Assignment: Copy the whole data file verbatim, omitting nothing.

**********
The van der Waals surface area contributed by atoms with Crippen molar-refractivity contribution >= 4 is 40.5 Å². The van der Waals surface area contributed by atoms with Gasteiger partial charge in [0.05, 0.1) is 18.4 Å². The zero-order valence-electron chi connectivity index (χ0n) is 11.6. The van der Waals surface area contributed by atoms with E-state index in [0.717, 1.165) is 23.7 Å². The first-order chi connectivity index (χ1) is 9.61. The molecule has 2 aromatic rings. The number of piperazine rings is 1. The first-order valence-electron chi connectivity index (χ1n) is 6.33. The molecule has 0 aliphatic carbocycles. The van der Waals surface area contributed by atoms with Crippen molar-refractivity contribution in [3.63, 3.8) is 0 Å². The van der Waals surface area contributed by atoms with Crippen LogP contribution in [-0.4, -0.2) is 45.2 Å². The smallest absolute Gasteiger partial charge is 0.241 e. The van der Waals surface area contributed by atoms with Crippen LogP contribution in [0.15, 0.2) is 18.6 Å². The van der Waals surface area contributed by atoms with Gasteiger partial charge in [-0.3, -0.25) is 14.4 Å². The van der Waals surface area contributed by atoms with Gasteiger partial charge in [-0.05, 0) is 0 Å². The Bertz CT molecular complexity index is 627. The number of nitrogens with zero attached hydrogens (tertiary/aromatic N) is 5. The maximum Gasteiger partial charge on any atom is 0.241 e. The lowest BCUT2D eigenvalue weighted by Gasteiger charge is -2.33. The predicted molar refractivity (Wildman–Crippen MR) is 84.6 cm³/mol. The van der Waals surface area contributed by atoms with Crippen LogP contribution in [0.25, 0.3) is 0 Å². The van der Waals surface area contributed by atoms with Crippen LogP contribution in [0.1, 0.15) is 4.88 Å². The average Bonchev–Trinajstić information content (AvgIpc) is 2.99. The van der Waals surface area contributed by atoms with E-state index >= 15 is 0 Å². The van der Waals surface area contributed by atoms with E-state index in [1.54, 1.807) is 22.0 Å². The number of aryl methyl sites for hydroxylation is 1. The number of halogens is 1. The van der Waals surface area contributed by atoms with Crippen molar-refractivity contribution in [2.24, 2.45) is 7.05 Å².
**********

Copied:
The van der Waals surface area contributed by atoms with Crippen molar-refractivity contribution >= 4 is 40.5 Å². The van der Waals surface area contributed by atoms with Gasteiger partial charge in [0.05, 0.1) is 18.4 Å². The zero-order valence-electron chi connectivity index (χ0n) is 11.6. The van der Waals surface area contributed by atoms with E-state index in [0.717, 1.165) is 23.7 Å². The first-order chi connectivity index (χ1) is 9.61. The molecule has 2 aromatic rings. The number of piperazine rings is 1. The first-order valence-electron chi connectivity index (χ1n) is 6.33. The molecule has 0 aliphatic carbocycles. The van der Waals surface area contributed by atoms with Crippen molar-refractivity contribution in [3.63, 3.8) is 0 Å². The van der Waals surface area contributed by atoms with Crippen LogP contribution in [-0.4, -0.2) is 45.2 Å². The smallest absolute Gasteiger partial charge is 0.241 e. The van der Waals surface area contributed by atoms with Crippen LogP contribution in [0.15, 0.2) is 18.6 Å². The van der Waals surface area contributed by atoms with Gasteiger partial charge in [-0.3, -0.25) is 14.4 Å². The van der Waals surface area contributed by atoms with Gasteiger partial charge in [-0.05, 0) is 0 Å². The Bertz CT molecular complexity index is 627. The number of nitrogens with zero attached hydrogens (tertiary/aromatic N) is 5. The maximum Gasteiger partial charge on any atom is 0.241 e. The lowest BCUT2D eigenvalue weighted by Gasteiger charge is -2.33. The predicted molar refractivity (Wildman–Crippen MR) is 84.6 cm³/mol. The van der Waals surface area contributed by atoms with Crippen LogP contribution in [0.25, 0.3) is 0 Å². The van der Waals surface area contributed by atoms with Crippen LogP contribution in [0.1, 0.15) is 4.88 Å². The average Bonchev–Trinajstić information content (AvgIpc) is 2.99. The van der Waals surface area contributed by atoms with E-state index >= 15 is 0 Å². The van der Waals surface area contributed by atoms with E-state index in [1.54, 1.807) is 22.0 Å². The number of aryl methyl sites for hydroxylation is 1. The number of halogens is 1. The van der Waals surface area contributed by atoms with Crippen molar-refractivity contribution in [2.24, 2.45) is 7.05 Å².